Data Network Services



The Iridium satellite network includes three principal components which include the satellite network, the ground stations and the satellite phones and data units.
Voice and data messages can be routed anywhere in the world by the Iridium network. Calls are relayed from the satellite phone or data unit on the ground to one of the Iridium satellites. It is then relayed from one satellite to another then down to an appropriate ground station. The call is then transferred to the public voice network or Internet when it reaches the recipient.

The Iridium constellation includes 66 satellites flying in six orbital planes with 11 satellites equally spaced apart from each other in that orbital plane. The satellites have polar orbits at an altitude of 485 miles.

The satellites communicate with each other using Ka-band inter satellite links. Each satellite has four inter satellite links, two to the fore and aft satellites in the same orbital plane and two to the satellites in orbital plane to either side. These inter satellite links allow calls to be routed among the Iridium satellites before being transferred to a ground station. This inters satellite links makes Iridium impervious to natural disasters like hurricanes or earthquakes which can damage a ground station. If a ground station is damaged the Iridium satellites can rout the call to another ground station.

Each satellite completely orbits the earth in 100 minutes traveling at 16,832 miles per hour. From horizon to horizon it takes 10 minutes. As satellites move out of view from the satellite phone user the call is handed over to the next satellite coming into view.

The Iridium ecosystem of over 200 partner companies continues to establish Iridium products and solutions as industry standard across Maritime, Aviation, Government, Land/Mobile and M2M markets worldwide. With Iridium at the core of this highly robust network, the ecosystem presents customers around the world with a promise of truly global and reliable coverage, unmatched by any competitor.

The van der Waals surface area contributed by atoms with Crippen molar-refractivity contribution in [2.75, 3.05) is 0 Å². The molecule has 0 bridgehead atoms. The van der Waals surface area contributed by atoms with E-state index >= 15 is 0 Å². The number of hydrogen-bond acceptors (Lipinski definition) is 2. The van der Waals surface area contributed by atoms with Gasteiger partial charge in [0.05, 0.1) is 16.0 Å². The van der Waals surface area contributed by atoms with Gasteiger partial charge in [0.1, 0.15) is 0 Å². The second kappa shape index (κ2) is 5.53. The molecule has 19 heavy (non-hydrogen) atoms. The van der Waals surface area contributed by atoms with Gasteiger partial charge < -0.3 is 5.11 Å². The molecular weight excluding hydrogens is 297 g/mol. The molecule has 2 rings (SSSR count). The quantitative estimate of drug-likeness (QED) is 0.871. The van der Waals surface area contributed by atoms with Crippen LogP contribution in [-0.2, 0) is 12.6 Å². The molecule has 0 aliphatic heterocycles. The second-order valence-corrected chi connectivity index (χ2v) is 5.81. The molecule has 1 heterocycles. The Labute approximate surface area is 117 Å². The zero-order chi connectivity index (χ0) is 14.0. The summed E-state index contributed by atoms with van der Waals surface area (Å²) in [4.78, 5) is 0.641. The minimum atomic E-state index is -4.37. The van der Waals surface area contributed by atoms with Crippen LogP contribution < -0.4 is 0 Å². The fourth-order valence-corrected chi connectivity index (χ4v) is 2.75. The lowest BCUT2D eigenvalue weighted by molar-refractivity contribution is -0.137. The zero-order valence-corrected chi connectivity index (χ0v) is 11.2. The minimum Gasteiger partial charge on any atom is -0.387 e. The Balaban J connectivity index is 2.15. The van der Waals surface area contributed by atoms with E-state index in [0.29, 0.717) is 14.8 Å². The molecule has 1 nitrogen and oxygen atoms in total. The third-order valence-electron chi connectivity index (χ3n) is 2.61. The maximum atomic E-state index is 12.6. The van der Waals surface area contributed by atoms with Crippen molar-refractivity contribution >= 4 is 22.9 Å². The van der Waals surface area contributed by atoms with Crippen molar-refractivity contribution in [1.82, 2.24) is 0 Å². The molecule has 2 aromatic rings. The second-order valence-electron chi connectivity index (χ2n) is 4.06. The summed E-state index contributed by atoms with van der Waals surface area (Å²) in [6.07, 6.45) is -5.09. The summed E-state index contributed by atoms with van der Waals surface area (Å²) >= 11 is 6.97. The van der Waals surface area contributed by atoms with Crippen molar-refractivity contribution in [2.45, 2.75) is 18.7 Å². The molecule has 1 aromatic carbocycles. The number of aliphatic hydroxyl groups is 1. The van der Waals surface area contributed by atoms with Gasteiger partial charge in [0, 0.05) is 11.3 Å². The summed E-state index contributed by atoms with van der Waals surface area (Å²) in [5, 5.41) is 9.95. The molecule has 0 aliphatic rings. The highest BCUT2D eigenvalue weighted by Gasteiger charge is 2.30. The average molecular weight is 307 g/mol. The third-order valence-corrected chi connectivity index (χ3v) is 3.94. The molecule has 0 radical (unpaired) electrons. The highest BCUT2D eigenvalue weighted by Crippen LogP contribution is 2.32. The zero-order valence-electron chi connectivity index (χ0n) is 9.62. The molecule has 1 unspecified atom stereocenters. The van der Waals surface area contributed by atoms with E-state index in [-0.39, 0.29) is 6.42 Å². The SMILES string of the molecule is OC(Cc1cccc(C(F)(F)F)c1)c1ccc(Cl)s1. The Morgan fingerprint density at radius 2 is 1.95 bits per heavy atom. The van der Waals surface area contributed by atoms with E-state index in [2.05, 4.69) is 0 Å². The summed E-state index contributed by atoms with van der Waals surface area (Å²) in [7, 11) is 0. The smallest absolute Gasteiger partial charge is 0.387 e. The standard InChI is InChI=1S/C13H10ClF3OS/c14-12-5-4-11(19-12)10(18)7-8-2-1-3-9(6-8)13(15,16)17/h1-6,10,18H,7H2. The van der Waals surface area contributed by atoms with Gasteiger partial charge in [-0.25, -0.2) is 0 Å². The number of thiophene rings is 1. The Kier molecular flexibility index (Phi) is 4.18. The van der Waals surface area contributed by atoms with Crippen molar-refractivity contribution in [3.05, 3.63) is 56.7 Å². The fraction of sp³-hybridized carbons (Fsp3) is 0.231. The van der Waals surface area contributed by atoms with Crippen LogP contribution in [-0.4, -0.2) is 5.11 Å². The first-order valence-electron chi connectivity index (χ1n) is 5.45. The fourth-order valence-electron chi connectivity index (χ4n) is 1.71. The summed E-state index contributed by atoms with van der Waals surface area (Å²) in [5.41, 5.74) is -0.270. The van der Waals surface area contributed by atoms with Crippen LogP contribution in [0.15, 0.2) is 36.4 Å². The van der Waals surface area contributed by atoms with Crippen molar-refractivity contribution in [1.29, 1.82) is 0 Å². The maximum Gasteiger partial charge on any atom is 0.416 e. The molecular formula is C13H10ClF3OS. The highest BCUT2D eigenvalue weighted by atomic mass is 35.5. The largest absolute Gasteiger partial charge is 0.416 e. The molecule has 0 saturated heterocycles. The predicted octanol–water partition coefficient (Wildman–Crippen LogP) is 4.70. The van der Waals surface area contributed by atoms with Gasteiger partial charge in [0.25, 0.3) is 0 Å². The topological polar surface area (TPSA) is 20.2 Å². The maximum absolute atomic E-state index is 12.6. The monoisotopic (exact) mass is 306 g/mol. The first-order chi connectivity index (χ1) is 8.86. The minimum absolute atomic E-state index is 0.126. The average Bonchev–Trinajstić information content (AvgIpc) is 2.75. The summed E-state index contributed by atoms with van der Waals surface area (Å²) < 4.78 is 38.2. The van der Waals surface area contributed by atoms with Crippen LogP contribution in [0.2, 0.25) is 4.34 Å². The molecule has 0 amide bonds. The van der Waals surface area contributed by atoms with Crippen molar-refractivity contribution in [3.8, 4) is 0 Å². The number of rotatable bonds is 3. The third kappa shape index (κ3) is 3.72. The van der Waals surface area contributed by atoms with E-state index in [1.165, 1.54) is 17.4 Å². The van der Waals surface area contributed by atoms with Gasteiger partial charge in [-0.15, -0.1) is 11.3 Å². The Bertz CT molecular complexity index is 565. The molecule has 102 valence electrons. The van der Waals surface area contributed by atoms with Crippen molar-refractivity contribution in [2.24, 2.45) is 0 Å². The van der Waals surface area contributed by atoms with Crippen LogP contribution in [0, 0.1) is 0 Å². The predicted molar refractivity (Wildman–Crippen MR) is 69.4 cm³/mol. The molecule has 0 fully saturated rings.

Global Star


Globalstar’s constellation is made up of 40 (LEO) satellites with an additional four satellites in orbit as spares. The satellite design is very simple. Each satellite consists of an antenna, two solar arrays, a magnetometer, and a trapezoidal body. The Globalstar constellation orbits at an altitude of approximately 1,500 kilometers of (876 miles). First generation Globalstar satellite weighed 550 kg. Their second generation satellites will weigh substantially more. Globalstar satellites orbit with an inclination of 52 degrees. Because of this and the fact the satellites lack inter satellite linking the constellation picks up signals from over 80% of the planet excluding the extreme polar regions and some ocean regions.

The satellites are simple repeaters or mirrors in the sky. Globalstar calls this “bent pipe” technology. Voice and data transmissions come up from the satellite phone or data device to one of the 40 satellites, that signal is then bounced back down to one of the ground gateways where it is transferred to the public switched telephone network and/or the Internet. Global Star have more than 315,000 subscribers (as of June 2008), Globalstar is the world’s largest provider of mobile satellite voice and data services.[citation needed] Globalstar offers these services to commercial and recreational users in more than 120 countries around the world.

Products include mobile and fixed satellite telephones, simplex and duplex satellite data modems and satellite airtime packages.
Many land based and maritime industries make use of the various Globalstar products and services from remote areas beyond the reach of cellular and landline telephone service.

Global customer segments include: oil and gas, government, mining, forestry, commercial fishing, utilities, military, transportation, heavy construction, emergency preparedness, and business continuity as well as individual recreational users.